Jonah Jones, Bobby Darin and a Heavy Load
May 31, 2011 § Leave a comment
This is one of the classic “bad” album covers you will find if you check various sites devoted to such things. I think it’d be hard to argue with either of those adjectives. In any case, the artwork didn’t prevent the record from winning a Grammy in 1959 for Best Jazz Performance (Group). It did not, surprisingly, win for Best Album Cover – that went to a Shostakovich album released by RCA. Other winners included Ella Fitzgerald (in two categories), Duke Ellington (in three), the great Billy May, Nat King Cole, and, of course, Frank Sinatra, who was awarded Best Male Vocal Performance and Album of the Year.
A list like that sort of brings home the extent to which popular music in the late ’50s was still fairly “adult.” Rock and roll had of course arrived, but the time when hordes of teenagers would take to their garages to learn guitar, bass and drums and then write and record their own songs was still, for the most part, several years away – as was the turmoil the coming decade was to bring in general. The musical world was still largely one in which songwriters wrote the songs, arrangers arranged them, session players recorded them, and vocalists sang them.
Maybe the way to characterize it is to say it seems like it was a period of transition. Even Bobby Darin, who won Best Artist and Best Record that year, for “Mack the Knife,” was described as both a big band and a rock singer. He was perhaps an interesting illustration of the changing times, going from a Brill-Building songwriter to a singer of everything from the innocent, early rock of “Splish Splash” to the standard jazzy-pop-nightclub sorts of things that “vocalists” of the era would commonly do, to eventually even country music (interestingly, Roger McGuinn played 12-string guitar in his band before forming The Byrds). But then, like the decade, he got increasingly political and folky, and finally disillusioned, when, working on Robert Kennedy’s 1968 presidential campaign, he was at the Ambassador Hotel the night Kennedy was assassinated. Darin subsequently sold his home and most of his possessions and retreated to a trailer in remote Big Sur in Northern California for the next year. Returning to Los Angeles in 1969, he started a label, Direction Records, whose purpose was to “seek out statement-makers.” The label’s – and his – debut album, he explained, was “designed to reflect my thoughts on the turbulent aspects of modern society.”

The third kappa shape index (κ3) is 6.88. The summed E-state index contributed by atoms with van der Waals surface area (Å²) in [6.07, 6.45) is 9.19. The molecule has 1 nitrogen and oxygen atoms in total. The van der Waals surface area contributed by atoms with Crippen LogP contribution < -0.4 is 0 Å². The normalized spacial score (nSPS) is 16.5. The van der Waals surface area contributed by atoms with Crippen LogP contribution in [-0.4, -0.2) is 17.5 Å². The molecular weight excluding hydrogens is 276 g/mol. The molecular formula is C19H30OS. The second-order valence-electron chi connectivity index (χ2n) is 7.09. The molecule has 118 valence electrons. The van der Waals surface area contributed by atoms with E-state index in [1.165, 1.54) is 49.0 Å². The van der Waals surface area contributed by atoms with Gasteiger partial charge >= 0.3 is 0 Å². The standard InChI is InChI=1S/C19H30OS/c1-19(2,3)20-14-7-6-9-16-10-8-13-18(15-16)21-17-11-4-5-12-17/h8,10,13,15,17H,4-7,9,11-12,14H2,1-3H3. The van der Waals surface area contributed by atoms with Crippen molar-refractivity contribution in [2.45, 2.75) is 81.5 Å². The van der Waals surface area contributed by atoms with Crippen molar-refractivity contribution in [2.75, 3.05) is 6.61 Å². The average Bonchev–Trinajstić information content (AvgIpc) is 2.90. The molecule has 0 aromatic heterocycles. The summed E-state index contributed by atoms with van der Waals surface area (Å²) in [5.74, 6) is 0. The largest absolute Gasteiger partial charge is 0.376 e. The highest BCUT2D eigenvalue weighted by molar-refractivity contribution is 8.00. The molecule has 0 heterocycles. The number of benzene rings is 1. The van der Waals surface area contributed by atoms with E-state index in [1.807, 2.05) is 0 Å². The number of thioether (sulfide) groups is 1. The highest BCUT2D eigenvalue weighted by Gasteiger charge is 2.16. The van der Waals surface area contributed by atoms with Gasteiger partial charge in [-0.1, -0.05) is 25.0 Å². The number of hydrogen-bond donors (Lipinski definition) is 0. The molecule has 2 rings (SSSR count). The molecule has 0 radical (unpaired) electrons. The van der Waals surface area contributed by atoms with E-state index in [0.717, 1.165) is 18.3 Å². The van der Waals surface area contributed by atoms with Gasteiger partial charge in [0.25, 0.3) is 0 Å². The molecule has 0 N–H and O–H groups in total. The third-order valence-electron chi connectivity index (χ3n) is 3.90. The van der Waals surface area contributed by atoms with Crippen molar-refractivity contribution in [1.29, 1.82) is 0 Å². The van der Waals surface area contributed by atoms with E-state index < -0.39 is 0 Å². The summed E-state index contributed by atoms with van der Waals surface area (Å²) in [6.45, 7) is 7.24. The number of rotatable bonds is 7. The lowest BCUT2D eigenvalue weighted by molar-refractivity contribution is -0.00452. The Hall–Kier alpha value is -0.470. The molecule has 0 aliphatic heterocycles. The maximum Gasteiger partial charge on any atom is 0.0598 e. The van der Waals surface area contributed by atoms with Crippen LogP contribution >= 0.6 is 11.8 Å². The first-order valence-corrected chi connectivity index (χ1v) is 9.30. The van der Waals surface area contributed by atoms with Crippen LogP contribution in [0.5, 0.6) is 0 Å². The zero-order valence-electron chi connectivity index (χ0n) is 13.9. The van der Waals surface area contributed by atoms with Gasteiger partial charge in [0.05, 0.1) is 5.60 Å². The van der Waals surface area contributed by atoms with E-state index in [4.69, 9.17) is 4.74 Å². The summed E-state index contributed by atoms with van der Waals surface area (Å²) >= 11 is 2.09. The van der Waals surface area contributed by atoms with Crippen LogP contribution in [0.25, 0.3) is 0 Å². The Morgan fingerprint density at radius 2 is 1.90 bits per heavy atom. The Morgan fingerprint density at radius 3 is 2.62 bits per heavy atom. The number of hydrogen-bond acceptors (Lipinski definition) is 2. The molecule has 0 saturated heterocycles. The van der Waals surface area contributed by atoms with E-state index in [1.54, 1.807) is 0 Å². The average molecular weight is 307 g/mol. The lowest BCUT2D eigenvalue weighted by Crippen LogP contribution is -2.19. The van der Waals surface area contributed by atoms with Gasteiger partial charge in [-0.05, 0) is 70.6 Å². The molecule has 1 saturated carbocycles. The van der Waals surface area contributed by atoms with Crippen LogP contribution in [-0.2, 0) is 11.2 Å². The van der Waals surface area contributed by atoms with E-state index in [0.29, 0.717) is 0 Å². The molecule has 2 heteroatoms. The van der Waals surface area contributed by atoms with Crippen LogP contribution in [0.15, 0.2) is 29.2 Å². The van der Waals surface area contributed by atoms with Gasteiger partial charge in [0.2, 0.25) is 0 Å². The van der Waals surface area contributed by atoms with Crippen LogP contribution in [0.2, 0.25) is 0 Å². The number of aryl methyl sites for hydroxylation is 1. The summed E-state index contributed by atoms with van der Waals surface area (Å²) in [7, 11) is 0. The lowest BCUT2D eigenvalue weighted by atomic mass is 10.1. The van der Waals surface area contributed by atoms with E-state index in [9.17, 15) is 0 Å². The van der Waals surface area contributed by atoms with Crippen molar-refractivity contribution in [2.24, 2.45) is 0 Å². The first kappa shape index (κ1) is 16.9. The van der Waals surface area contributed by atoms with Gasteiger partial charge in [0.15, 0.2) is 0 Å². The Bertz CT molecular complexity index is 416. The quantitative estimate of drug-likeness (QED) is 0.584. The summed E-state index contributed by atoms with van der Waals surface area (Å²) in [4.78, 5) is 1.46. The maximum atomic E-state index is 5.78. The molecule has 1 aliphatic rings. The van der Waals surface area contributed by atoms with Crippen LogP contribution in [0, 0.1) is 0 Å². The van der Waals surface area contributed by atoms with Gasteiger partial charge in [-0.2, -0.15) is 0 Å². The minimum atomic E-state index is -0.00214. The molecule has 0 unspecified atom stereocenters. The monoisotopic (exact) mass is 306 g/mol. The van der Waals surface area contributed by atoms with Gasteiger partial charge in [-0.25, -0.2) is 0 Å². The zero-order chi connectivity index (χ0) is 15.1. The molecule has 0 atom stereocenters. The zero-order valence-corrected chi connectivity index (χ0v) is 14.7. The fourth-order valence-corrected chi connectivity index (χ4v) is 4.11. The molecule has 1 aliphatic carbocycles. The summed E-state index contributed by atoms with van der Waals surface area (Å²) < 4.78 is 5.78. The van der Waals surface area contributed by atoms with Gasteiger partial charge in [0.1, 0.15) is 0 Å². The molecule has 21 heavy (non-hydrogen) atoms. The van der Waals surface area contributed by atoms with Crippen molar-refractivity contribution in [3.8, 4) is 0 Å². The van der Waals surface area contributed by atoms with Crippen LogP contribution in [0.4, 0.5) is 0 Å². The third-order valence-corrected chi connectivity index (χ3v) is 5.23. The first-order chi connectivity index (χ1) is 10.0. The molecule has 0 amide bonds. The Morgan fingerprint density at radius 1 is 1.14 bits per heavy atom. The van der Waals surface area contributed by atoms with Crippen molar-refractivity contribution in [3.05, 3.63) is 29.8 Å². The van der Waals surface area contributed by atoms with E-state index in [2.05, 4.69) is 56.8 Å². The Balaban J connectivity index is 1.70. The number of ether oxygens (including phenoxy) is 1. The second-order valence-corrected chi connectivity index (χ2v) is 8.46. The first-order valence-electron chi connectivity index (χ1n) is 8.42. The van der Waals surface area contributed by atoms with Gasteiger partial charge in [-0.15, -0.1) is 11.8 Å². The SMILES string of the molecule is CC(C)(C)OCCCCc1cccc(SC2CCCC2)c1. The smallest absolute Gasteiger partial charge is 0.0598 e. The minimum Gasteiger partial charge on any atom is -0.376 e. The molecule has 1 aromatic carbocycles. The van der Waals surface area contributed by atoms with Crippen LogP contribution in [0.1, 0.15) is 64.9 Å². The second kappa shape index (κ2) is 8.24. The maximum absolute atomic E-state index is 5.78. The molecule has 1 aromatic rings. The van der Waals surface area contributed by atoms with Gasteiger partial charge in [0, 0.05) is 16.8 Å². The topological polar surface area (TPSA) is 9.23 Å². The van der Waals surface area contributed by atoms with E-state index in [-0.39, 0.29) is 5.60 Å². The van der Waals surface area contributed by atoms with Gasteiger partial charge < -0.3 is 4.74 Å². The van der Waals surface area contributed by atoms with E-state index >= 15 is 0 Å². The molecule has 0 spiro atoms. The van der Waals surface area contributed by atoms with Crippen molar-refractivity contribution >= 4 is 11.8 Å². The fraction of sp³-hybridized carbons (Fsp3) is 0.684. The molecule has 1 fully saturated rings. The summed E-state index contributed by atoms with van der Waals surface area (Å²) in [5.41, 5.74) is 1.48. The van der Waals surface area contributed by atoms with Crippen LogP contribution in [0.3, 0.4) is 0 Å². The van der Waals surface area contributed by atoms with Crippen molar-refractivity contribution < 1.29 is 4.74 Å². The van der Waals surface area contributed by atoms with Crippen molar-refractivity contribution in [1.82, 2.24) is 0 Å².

Sadly, Darin died in 1973 at the age of only 37. His heart had been damaged by rheumatic fever as a child and finally gave up, something he had feared would happen, which apparently drove him to try to achieve as much as he could while he was able. And he indeed did a lot, including packing in an acting career that even saw him garner an Academy Award nomination for Best Supporting Actor in 1963.
What a trajectory. I’m not quite sure what particular turns Jonah Jones’ life took, but it seems he was able to marry his childhood sweetheart, have four kids, and live to the age of 91, having even performed at the Blue Note just the year before. From at least that broad perspective, then, it appears that he was pretty blessed. Though no doubt there must have been some hurdles placed in his way, as a black person born in Kentucky in the early part of the 20th century. But by the spring of 1959, three of the top ten jazz albums in the U.S. charts were by his quartet. The ’60s were coming, but they weren’t there yet, and Jonah Jones was making music, playing the clubs in New York and Vegas (his name even sneaks into a famous shot of the Rat Pack (below) in front of the marquee at the Sands Hotel; he was playing the lounge while they headlined the main room), and putting out some great album covers.